Document Detail


Cardiac pressure overload hypertrophy is differentially regulated by β-adrenergic receptor subtypes.
MedLine Citation:
PMID:  21705675     Owner:  NLM     Status:  MEDLINE    
Abstract/OtherAbstract:
In isolated myocytes, hypertrophy induced by norepinephrine is mediated via α(1)-adrenergic receptors (ARs) and not β-ARs. However, mice with deletions of both major cardiac α(1)-ARs still develop hypertrophy in response to pressure overload. Our purpose was to better define the role of β-AR subtypes in regulating cardiac hypertrophy in vivo, important given the widespread clinical use of β-AR antagonists and the likelihood that patients treated with these agents could develop conditions of further afterload stress. Mice with deletions of β(1), β(2), or both β(1)- and β(2)-ARs were subjected to transverse aortic constriction (TAC). After 3 wk, β(1)(-/-) showed a 21% increase in heart to body weight vs. sham controls, similar to wild type, whereas β(2)(-/-) developed exaggerated (49% increase) hypertrophy. Only when both β-ARs were ablated (β(1)β(2)(-/-)) was hypertrophy totally abolished. Cardiac function was preserved in all genotypes. Several known inhibitors of cardiac hypertrophy (FK506 binding protein 5, thioredoxin interacting protein, and S100A9) were upregulated in β(1)β(2)(-/-) compared with the other genotypes, whereas transforming growth factor-β(2), a positive mediator of hypertrophy was upregulated in all genotypes except the β(1)β(2)(-/-). In contrast to recent reports suggesting that angiogenesis plays a critical role in regulating cardiac hypertrophy-induced heart failure, we found no evidence that angiogenesis or its regulators (VEGF, Hif1α, and p53) play a role in compensated cardiac hypertrophy. Pressure overload hypertrophy in vivo is dependent on a coordination of signaling through both β(1)- and β(2)-ARs, mediated through several key cardiac remodeling pathways. Angiogenesis is not a prerequisite for compensated cardiac hypertrophy.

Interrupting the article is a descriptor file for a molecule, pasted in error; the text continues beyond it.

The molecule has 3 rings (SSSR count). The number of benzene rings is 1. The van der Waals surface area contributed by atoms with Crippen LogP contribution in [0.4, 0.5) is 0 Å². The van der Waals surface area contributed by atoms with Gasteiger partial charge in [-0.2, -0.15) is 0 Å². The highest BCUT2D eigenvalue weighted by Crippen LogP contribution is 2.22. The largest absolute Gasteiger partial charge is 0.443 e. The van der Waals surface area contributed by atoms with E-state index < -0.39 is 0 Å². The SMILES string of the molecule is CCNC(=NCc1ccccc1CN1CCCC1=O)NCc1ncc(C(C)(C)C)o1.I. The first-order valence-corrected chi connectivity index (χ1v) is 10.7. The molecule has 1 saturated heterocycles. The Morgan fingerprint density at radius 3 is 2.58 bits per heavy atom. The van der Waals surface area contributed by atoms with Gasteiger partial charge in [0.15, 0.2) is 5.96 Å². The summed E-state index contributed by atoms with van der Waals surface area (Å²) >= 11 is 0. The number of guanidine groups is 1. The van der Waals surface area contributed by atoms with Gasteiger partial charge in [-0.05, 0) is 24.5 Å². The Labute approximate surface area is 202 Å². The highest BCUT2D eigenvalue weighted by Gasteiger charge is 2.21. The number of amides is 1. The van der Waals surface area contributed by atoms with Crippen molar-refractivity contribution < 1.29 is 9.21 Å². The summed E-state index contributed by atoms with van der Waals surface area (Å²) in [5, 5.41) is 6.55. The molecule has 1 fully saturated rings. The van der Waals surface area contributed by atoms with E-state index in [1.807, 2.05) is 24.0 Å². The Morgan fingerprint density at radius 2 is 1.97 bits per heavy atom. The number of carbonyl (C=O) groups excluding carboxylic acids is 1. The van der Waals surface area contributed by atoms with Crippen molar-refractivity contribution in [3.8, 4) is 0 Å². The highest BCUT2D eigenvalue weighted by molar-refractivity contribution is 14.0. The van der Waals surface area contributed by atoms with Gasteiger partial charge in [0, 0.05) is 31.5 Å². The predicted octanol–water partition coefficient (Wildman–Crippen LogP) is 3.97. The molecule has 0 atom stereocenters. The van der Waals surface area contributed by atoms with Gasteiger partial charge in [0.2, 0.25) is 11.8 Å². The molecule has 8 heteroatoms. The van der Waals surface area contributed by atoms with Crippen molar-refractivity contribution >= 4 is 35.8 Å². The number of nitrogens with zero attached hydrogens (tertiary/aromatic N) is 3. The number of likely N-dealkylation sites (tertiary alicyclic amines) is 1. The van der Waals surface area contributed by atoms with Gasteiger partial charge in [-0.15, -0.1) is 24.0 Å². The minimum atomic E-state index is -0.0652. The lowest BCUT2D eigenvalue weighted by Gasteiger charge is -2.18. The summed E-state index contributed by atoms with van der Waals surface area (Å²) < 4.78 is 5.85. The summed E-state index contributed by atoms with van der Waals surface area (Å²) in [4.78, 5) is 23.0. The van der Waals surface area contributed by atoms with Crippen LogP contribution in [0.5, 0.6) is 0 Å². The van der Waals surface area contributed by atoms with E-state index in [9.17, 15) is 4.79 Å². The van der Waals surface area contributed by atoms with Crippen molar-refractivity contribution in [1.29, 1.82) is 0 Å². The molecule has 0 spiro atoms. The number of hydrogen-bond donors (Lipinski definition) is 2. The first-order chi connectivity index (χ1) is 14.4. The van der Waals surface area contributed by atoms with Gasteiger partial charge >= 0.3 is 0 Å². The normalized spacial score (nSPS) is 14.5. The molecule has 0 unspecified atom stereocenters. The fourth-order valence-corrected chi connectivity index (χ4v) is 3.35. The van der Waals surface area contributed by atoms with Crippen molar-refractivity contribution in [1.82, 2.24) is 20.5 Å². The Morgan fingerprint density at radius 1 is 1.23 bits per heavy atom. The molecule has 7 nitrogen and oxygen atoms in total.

Authors:
Mingming Zhao; Giovanni Fajardo; Takashi Urashima; Joshua M Spin; Sara Poorfarahani; Viswanathan Rajagopalan; Diem Huynh; Andrew Connolly; Thomas Quertermous; Daniel Bernstein
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Publication Detail:
Type:  Journal Article; Research Support, N.I.H., Extramural     Date:  2011-06-24
Journal Detail:
Title:  American journal of physiology. Heart and circulatory physiology     Volume:  301     ISSN:  1522-1539     ISO Abbreviation:  Am. J. Physiol. Heart Circ. Physiol.     Publication Date:  2011 Oct 
Date Detail:
Created Date:  2011-09-29     Completed Date:  2011-11-22     Revised Date:  2013-06-28    
Medline Journal Info:
Nlm Unique ID:  100901228     Medline TA:  Am J Physiol Heart Circ Physiol     Country:  United States    
Other Details:
Languages:  eng     Pagination:  H1461-70     Citation Subset:  IM    
Affiliation:
Department of Pediatrics, Stanford University, Stanford, California 94304, USA.
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MeSH Terms
Descriptor/Qualifier:
Angiogenesis Inducing Agents / metabolism
Animals
Aorta, Thoracic / physiology
Blood Pressure / physiology
Cardiomegaly / etiology,  genetics,  physiopathology*
Constriction, Pathologic / physiopathology
Electrocardiography
Genome-Wide Association Study
Heart / physiopathology*
Heart Failure / etiology,  physiopathology
Hypertension / complications,  genetics,  physiopathology*
Male
Mice
Mice, Knockout
Microarray Analysis
Paraffin Embedding
RNA / biosynthesis,  genetics
Receptors, Adrenergic, beta / genetics,  physiology*
Receptors, Adrenergic, beta-1 / genetics,  physiology
Receptors, Adrenergic, beta-2 / genetics,  physiology
Reverse Transcriptase Polymerase Chain Reaction
Signal Transduction / genetics,  physiology
Grant Support
ID/Acronym/Agency:
HL-061535/HL/NHLBI NIH HHS
Chemical
Reg. No./Substance:
0/Angiogenesis Inducing Agents; 0/Receptors, Adrenergic, beta; 0/Receptors, Adrenergic, beta-1; 0/Receptors, Adrenergic, beta-2; 63231-63-0/RNA
Comments/Corrections

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